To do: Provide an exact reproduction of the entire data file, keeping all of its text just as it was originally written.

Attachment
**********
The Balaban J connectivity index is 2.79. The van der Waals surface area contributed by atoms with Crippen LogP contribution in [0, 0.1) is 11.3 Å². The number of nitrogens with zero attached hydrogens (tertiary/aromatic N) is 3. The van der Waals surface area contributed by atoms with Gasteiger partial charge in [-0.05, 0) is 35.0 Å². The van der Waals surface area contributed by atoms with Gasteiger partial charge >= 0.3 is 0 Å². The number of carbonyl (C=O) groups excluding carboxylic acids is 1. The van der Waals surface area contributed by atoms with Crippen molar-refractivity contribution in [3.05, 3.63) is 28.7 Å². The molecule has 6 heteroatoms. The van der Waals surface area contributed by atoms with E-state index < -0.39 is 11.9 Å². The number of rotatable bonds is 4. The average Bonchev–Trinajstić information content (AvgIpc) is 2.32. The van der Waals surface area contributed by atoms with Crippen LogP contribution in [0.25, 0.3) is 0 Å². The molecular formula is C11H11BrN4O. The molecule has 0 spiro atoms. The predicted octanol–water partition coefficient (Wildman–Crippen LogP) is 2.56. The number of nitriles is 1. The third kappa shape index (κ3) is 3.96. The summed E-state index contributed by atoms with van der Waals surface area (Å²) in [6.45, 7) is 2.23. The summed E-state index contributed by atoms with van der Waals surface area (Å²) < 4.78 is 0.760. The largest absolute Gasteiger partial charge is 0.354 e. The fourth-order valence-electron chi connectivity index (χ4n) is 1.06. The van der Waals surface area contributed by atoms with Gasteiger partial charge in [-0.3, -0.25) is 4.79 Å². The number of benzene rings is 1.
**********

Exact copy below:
The Balaban J connectivity index is 2.79. The van der Waals surface area contributed by atoms with Crippen LogP contribution in [0, 0.1) is 11.3 Å². The number of nitrogens with zero attached hydrogens (tertiary/aromatic N) is 3. The van der Waals surface area contributed by atoms with Gasteiger partial charge in [-0.05, 0) is 35.0 Å². The van der Waals surface area contributed by atoms with Gasteiger partial charge >= 0.3 is 0 Å². The number of carbonyl (C=O) groups excluding carboxylic acids is 1. The van der Waals surface area contributed by atoms with Crippen molar-refractivity contribution in [3.05, 3.63) is 28.7 Å². The molecule has 6 heteroatoms. The van der Waals surface area contributed by atoms with E-state index < -0.39 is 11.9 Å². The number of rotatable bonds is 4. The average Bonchev–Trinajstić information content (AvgIpc) is 2.32. The van der Waals surface area contributed by atoms with Crippen LogP contribution in [0.25, 0.3) is 0 Å². The molecular formula is C11H11BrN4O. The molecule has 0 spiro atoms. The predicted octanol–water partition coefficient (Wildman–Crippen LogP) is 2.56. The number of nitriles is 1. The third kappa shape index (κ3) is 3.96. The summed E-state index contributed by atoms with van der Waals surface area (Å²) in [6.45, 7) is 2.23. The summed E-state index contributed by atoms with van der Waals surface area (Å²) < 4.78 is 0.760. The largest absolute Gasteiger partial charge is 0.354 e. The fourth-order valence-electron chi connectivity index (χ4n) is 1.06. The van der Waals surface area contributed by atoms with Gasteiger partial charge in [-0.3, -0.25) is 4.79 Å². The number of benzene rings is 1.